Should someone from the business side of a major newspaper — up to and including the owner — sit in on a news meeting? Generally speaking, the answer is no, but I’m not sure that there’s any hard and fast rule. An ethical owner will not interfere in the news coverage in any way. But that doesn’t necessarily mean they can’t listen.
In early 2017, when I was reporting for my book “The Return of the Moguls,” I was allowed to sit in on a Boston Globe news meeting presided over by the paper’s editor, Brian McGrory. I was somewhat surprised to see co-owner Linda Henry, now the CEO, sitting off to one side, taking notes. She said nothing, and it didn’t strike me as inappropriate — just a bit unexpected.
Another owner I was tracking, Jeff Bezos, was a different story. According to everyone I spoke with, Bezos was entirely hands-off with the news operations of The Washington Post, although he was deeply involved in various business and technology initiatives. By all accounts, Amazon’s founder was a model newspaper owner, leaving his journalists alone to cover the news — including Bezos’ own interests — as they saw fit.
So I was surprised to learn in The New York Times (free link) that Bezos had recently sat in on a news meeting at the Post and listened as executive editor Sally Buzbee and her lieutenants discussed several story ideas that no doubt piqued Bezos’ interest. According to the Times’ Benjamin Mullin and Katie Robertson:
Other than Mr. Bezos’ appearance, the news meeting proceeded as it might on any other day, with editors discussing news stories and readership trends, according to the people with knowledge of the meeting. At one point, an editor mentioned plans to run an article about the discontinuation of AmazonSmile, a charity program that Mr. Bezos championed. The editors also discussed the pending sale of the Washington Commanders. The Post previously reported that Mr. Bezos was interested in buying the National Football League team.
Now, you might say that Buzbee’s predecessor, the legendary Marty Baron, never would have allowed such a breach of the wall between the news and the business sides. Well, maybe, maybe not. Because Mullin took to Twitter and reported that he’d heard the same thing had happened at least once during the Baron years. “For what it’s worth: Someone told me this happened in an editorial meeting under Marty Baron, who turned to Jeff and asked him for comment on the spot,” Mullin tweeted. “I’m told Jeff gave a big Jeff laugh and no-commented.”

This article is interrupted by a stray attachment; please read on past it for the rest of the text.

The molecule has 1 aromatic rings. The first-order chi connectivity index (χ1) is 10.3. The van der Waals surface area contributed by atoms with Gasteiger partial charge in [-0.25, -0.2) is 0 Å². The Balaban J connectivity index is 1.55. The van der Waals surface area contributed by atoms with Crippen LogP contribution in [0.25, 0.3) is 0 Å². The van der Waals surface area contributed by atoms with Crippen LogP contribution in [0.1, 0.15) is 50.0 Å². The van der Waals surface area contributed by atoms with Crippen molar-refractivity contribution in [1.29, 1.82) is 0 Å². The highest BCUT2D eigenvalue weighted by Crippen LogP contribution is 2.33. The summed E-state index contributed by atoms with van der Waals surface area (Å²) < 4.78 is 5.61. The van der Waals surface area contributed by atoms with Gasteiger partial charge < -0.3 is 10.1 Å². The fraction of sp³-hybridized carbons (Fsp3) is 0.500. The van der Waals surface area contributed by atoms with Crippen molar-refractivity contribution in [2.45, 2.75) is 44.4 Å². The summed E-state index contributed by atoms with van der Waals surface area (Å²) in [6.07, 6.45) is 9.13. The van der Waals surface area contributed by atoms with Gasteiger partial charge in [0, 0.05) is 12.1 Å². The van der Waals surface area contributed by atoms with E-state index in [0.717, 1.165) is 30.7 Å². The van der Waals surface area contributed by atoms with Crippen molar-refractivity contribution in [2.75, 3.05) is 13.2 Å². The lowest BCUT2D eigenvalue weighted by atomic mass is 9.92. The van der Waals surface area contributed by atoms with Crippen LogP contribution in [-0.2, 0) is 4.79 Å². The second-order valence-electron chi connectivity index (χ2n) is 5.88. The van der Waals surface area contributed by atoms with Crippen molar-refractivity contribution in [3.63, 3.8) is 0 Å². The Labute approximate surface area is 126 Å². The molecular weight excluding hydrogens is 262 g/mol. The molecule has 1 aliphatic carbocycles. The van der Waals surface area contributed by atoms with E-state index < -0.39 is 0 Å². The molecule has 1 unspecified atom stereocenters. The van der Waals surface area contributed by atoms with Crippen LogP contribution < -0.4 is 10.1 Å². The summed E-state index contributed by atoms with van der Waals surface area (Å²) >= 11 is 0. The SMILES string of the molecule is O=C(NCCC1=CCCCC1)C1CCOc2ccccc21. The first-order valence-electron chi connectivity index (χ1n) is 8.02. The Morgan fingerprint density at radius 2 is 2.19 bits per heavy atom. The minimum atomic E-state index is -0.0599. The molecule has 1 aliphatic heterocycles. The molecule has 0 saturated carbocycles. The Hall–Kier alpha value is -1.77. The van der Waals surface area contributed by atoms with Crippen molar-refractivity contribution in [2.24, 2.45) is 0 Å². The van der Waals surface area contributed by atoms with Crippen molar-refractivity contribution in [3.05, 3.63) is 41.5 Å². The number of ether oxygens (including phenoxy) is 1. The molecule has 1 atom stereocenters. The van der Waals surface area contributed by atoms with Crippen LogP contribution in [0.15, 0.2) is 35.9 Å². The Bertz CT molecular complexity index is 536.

After years of growth and profits under Bezos, the Post is now losing both circulation and money (another free link; hey, it’s almost the end of the month, when the meter resets). I’ve written before that I think the greatest risk to the Post is that Bezos may be losing interest, so at least his recent meeting suggests that it still engages him. But for someone who seems to have been scrupulous about not interfering in the Post’s news coverage, he ought to be self-aware enough not to sit in on news meetings.
By the way, I should note that though ethical owners and publishers keep their hands off news coverage, that’s not the case on the opinion side. The Post, the Globe and most other large dailies have a strict separation between news and opinion, with the top editors of those operations reporting directly to the publisher. It is entirely ethical for publishers to get involved in the opinion section, and both Linda and John Henry have done that over the years. Bezos, by all accounts, has been as uninvolved in the Post’s opinion operation as he is in news coverage — but that’s his choice. It’s not a requirement.
A final note: In Semafor on Sunday, Ben Smith wrote an item headlined “The Billionaire Era in News Is Fizzling,” building on the Times’ report about Bezos and the Post. Smith lists a bunch of them, from Bezos to Laurene Powell Jobs at The Atlantic and Dr. Patrick Soon-Shiong at the Los Angeles Times.
But John Henry, a billionaire financier, is nowhere to be seen — even though in his own take-it-slow way he’s rebuilt the Globe into a growing and presumably profitable (he hasn’t said for several years, but he keeps hiring) enterprise. Sounds to me like bias against what is still seen in many quarters as a provincial outpost.
7 thoughts on “Should Jeff Bezos have sat in on a news meeting at The Washington Post?”
Though I’m clearly too biased for my opinion to matter, I believe that if a paper in a bigger city did what the Globe has done on the digital front, it would be cited more often as a success story.
Is this a serious question? In the year 2023? When by now it is clear that the perverse pride journalists take in their business innumeracy was a major factor in the decline of the newspapers they profess to love?
Peter: If I give you a month, do you think you’ll be able to come up with a connection between the idea that journalists should know more about the business that they’re in and the proposition that an owner shouldn’t interfere with news coverage — especially of his own interests?
Well, it’s been years since I climbed down from the ivory tower and left the journalist priesthood, but if I found myself in the room, I’d love to ask him what he thought of my news coverage, that day and in general. He might have an original perspective on why we lost half a million subs last year. Maybe that would trigger a discussion on the lack of competitive differentiation in the product, which might be a useful “business” construct for the editors in the room to think about. It’s your use of that word “interfere” that’s tricky…and revealing.
Oh, I’m sure Buzbee asked him about that when she met with him. We’re talking about the news meeting. But good Lord. It doesn’t take any particular insight to know that the Post is just like the Times, only not as good, and that it finally caught up with them … after years of tremendous success, by the way.
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